For hiking in the mountains that do NOT involve hiking in snow fields, polarized sunglasses aren't essential. Some experienced hikers don't like polarized sunglasses since they can distort colors of the landscape a bit (think ultra-blue skies, deeper greens). Other hikers, by contrast, prefer it.
Ultimately, it is a choice a hiker has to make. That said, my suggestion is to buy polarized sunglasses. This way, you'll have sunglasses that are good for "all terrain" and not just a simple walk in the woods.
Any sunglasses that are heading out on a hike must be durable. It defeats the whole purpose of wearing sunglasses if they break easily due to droppage, being bent a bit, or simply because they are cheaply made and fall apart at the least convenient time possible.
For hiking, it is essential that sunglasses have "some bend" to them. I can almost guarantee that, at some point, you'll sit on them, fall on them, or drop your sunglasses in such a manner that they'll bend. The ability to "bend" is one reason I dislike wire-frame sunglasses. Unlike plastic frames, metal frames - once bent - are almost impossible to re-bend back into aligment. By contrast, a well-made plastic lens will simply bend when under stress and then "bounce back" into shape once that stress is released.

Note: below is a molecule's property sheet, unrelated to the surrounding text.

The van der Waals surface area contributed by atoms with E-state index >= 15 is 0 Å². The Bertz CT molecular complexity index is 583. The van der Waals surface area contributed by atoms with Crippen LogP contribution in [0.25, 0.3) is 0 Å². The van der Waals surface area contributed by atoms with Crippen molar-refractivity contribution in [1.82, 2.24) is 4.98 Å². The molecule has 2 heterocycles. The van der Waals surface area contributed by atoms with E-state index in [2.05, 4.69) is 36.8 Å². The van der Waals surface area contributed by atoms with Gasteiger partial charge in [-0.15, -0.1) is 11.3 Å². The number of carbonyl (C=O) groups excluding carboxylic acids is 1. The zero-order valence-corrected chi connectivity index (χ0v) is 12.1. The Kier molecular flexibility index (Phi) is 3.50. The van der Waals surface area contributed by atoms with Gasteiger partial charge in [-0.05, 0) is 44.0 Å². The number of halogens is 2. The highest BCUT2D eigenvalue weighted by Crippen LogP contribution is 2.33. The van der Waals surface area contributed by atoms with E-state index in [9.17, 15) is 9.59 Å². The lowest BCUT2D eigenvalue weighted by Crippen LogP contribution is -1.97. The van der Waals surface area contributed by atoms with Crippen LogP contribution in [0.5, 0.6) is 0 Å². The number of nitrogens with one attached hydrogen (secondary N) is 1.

Related to durability, any sunglasses a hiker buys should have lenses that resist scratching. Sunglasses used for hiking will, without fair, rub against trees, branches and have sand/small rocks blown against the lenses. Pllus the odds are good you'll undoubtedly drop the sunglasses on the rocks at some point, too. Sunglasses that lack scratch-resistant lenses will quickly become "unpleasant to use" when used for hiking trips. After all, who wants to hike in Glacier National Park while having their view obscured by deep gouges and scratches in their sunglass lenses?
Ultimately, anyone who is shopping for hiking sunglasses should spend the extra money to buy sunglasses that have the most scratch-resistant lenses available.
Glass or Plastic Lenses?